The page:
Persons with Disabilities and their Families – Lost to Evacuation Centers

AAR JAPAN has been engaging in relief activities in Ishinomaki City, Miyagi Prefecture, which was devastated by the Great East Japan Earthquake. This is a report from Ayumi YASUDA of the Emergency Relief Team.

We received a phone call from Ms. Miyako SAITO in Ishinomaki City, whom we had previously visited to provide relief supplies. She told us of three families that had children with disabilities staying at an evacuation center nearby, and they needed supplies. The next day, on April 22nd, we visited the families with food and daily necessities at a house on the premises of Hitakami-en, a rehabilitation facility for people with mental disabilities.

All three families lost their homes in the earthquake and moved to public evacuation centers. When their children had difficulty living with other evacuees, the families were introduced to this house by the Ishinomaki Shoshinkai Social Welfare Corporation, and they have been living here in obscurity since.

Can’t Go to Evacuation Centers, Can’t Go to Buy Things

Ms. Yuko SAITO (58) lives with her two sons, the younger of whom, Kazuya (21), has severe mental disabilities. After the earthquake, they initially moved into an evacuation center at a high school before moving into the present house. For a time Kazuya didn’t speak due to the stress of the moves, but recently he finally began to find his voice. When I was talking with his mother, Kazuya tried to tell me that they had lost their house, saying, “House, bye-bye.”

Kazuya requires continuous care, and Ms. SAITO can rarely go out. When we gave her not only food but also nail clippers and ear picks as requested, she looked pleased and said, “We’ve received some urgently-needed supplies, but still lack some of the little things that we always took for granted before the earthquake. I feel unsettled without these things.”

April 22nd – When we gave her nail clippers and ear picks, Ms. Yuko SAITO (center) said, “The truth is that we lacked daily necessities like these.” Her son Kazuya has Down’s syndrome. (Left: Ayumi YASUDA, Emergency Relief Team, Ishinomaki City, Miyagi Prefecture)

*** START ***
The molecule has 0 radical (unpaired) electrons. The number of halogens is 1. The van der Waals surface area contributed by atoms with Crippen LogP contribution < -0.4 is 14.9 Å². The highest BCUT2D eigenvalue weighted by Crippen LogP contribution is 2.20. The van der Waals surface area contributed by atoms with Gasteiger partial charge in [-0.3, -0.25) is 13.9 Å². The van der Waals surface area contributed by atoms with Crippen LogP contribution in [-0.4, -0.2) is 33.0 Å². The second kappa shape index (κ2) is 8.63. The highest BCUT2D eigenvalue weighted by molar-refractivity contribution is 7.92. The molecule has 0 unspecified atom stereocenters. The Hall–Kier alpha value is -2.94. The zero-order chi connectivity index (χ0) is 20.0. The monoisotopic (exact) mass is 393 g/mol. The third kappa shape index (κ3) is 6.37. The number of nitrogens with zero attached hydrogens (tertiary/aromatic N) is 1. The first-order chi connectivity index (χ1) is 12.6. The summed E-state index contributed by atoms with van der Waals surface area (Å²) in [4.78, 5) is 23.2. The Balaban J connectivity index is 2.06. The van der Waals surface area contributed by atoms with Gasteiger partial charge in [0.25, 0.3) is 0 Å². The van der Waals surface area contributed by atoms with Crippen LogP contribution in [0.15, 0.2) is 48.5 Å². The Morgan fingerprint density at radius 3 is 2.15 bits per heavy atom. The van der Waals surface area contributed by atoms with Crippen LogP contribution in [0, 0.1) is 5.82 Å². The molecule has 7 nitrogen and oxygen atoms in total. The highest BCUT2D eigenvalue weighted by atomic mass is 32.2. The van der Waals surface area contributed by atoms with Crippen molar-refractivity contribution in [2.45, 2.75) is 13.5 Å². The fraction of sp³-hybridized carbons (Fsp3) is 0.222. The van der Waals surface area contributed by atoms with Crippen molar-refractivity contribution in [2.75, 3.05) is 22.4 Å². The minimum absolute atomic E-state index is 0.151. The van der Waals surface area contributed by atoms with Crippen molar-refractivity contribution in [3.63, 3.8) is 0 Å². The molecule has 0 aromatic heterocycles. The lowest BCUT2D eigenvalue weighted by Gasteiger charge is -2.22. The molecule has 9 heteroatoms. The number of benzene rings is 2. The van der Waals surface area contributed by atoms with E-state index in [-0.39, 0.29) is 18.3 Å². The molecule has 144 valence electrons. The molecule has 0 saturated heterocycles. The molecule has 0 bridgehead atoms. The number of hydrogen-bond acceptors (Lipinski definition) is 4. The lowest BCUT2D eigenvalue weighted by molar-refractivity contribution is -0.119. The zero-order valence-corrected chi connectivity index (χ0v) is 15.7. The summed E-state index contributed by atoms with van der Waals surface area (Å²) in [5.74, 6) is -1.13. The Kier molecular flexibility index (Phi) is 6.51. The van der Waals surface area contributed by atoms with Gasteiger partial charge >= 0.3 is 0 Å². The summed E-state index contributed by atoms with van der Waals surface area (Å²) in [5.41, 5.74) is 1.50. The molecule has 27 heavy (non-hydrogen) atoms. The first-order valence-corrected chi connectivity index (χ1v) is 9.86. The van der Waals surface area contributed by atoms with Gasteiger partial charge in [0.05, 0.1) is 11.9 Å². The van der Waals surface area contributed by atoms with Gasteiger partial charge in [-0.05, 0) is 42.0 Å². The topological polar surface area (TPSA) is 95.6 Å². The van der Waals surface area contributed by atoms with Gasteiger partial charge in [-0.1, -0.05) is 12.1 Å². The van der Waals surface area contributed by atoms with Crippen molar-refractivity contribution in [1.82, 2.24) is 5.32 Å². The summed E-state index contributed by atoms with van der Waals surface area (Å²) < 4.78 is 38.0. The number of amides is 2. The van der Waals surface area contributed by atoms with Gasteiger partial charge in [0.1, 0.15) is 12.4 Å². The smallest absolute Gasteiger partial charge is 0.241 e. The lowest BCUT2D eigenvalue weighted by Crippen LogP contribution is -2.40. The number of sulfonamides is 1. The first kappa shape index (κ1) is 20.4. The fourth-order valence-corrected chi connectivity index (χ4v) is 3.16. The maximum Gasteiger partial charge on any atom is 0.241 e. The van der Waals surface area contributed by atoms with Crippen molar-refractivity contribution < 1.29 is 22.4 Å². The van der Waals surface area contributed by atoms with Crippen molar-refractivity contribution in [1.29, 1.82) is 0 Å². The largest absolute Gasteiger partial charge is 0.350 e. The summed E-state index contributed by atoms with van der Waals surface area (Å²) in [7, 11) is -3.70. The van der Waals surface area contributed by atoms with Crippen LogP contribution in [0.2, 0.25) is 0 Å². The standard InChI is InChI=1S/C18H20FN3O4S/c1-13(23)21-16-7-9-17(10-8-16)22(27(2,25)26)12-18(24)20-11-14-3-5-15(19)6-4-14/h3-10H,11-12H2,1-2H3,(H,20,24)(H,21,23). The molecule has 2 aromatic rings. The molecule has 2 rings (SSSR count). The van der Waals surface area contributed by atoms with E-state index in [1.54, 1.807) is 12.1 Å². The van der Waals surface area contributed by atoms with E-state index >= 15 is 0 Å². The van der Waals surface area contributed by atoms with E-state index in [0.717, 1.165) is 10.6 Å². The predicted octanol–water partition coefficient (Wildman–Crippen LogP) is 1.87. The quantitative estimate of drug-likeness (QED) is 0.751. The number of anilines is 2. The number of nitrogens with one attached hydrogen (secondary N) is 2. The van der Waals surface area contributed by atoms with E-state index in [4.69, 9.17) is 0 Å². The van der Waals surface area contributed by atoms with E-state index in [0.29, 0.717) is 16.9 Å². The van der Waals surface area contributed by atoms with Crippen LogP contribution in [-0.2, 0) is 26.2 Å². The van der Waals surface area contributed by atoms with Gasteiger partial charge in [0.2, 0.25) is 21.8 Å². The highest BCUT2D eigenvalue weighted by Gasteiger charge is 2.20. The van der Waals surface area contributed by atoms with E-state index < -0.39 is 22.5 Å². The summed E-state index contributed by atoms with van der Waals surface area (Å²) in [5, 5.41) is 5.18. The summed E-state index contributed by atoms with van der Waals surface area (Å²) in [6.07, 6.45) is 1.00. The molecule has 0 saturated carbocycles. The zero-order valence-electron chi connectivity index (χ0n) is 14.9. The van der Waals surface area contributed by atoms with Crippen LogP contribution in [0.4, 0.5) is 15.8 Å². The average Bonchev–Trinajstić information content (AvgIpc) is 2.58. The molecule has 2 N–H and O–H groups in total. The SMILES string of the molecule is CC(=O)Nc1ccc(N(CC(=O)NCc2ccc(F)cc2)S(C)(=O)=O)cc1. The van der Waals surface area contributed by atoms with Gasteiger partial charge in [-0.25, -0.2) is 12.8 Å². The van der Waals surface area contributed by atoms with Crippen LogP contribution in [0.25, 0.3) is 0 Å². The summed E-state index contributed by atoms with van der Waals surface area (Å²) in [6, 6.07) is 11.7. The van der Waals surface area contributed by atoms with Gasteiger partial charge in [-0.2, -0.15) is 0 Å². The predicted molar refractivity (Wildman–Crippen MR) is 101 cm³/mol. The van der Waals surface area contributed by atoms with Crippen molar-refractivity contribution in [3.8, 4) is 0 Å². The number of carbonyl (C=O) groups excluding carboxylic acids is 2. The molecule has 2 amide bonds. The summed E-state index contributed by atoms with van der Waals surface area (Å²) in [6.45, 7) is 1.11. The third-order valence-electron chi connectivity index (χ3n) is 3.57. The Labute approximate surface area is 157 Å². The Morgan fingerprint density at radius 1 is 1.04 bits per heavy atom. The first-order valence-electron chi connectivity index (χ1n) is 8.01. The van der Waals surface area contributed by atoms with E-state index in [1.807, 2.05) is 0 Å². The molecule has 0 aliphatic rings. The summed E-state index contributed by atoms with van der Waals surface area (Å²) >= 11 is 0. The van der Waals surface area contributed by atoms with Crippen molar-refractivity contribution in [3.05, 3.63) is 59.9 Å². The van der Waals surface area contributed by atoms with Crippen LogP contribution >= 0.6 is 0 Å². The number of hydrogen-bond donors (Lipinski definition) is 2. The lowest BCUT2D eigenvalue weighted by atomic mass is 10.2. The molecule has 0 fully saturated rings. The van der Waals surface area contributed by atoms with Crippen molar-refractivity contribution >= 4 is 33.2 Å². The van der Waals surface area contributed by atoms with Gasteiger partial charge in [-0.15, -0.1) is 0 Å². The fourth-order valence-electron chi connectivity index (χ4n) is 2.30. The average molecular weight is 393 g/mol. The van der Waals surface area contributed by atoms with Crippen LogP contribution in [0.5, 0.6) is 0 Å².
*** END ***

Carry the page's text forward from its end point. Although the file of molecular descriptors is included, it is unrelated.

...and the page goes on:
“I Thought about Covering Her Mouth with Tape.”

Ms. Hatsue NITTA (69) now lives in the same house as Ms. SAITO, along with her daughter Chihiro (39), who has severe mental disabilities. They received mattresses and blankets at an evacuation center, and we provided them with sheets and covers. They had no choice but to leave the evacuation center where they had been staying after the earthquake because Chihiro yells every night. I got a sense of the immeasurable difficulties they had faced when Ms. NITTA told me, “I even thought about covering her mouth with tape.”

Ms. NITTA told me that she had just recovered from an illness herself, making it particularly difficult to live away from home while looking after her daughter. She said, “Those of us taking care of family members with disabilities are facing far greater difficulties than other families. We can’t stay in evacuation centers, but there’s no other place to go, either. We don’t know how long we can stay in this house, and I feel anxious every day.” I couldn’t say anything in reply to her words.

April 22nd – “We don’t know how long we can stay here,” Ms. NITTA says anxiously. Her daughter Chihiro (second from right) has severe mental disabilities. (Ishinomaki City, Miyagi Prefecture)

We Hope to Quickly Deliver Supplies to People Who Can’t Go Out

I’ve been visiting many evacuation centers over the past month, but seldom see persons with disabilities in the big public evacuation centers. Finally driven out, they go back to their half-destroyed homes, or timidly shelter themselves in their relatives’ houses. Families cannot leave their children alone, so it’s difficult for them to go shopping or to get relief supplies.

I deeply feel that AAR JAPAN should provide support for these people above all. We will continue to make efforts to quickly meet the needs of persons with disabilities and their families.

Worked in Nepal as a Japan Overseas Cooperation Volunteer after graduation from university,
then joined AAR. Born in Sendai City, Miyagi Prefecture.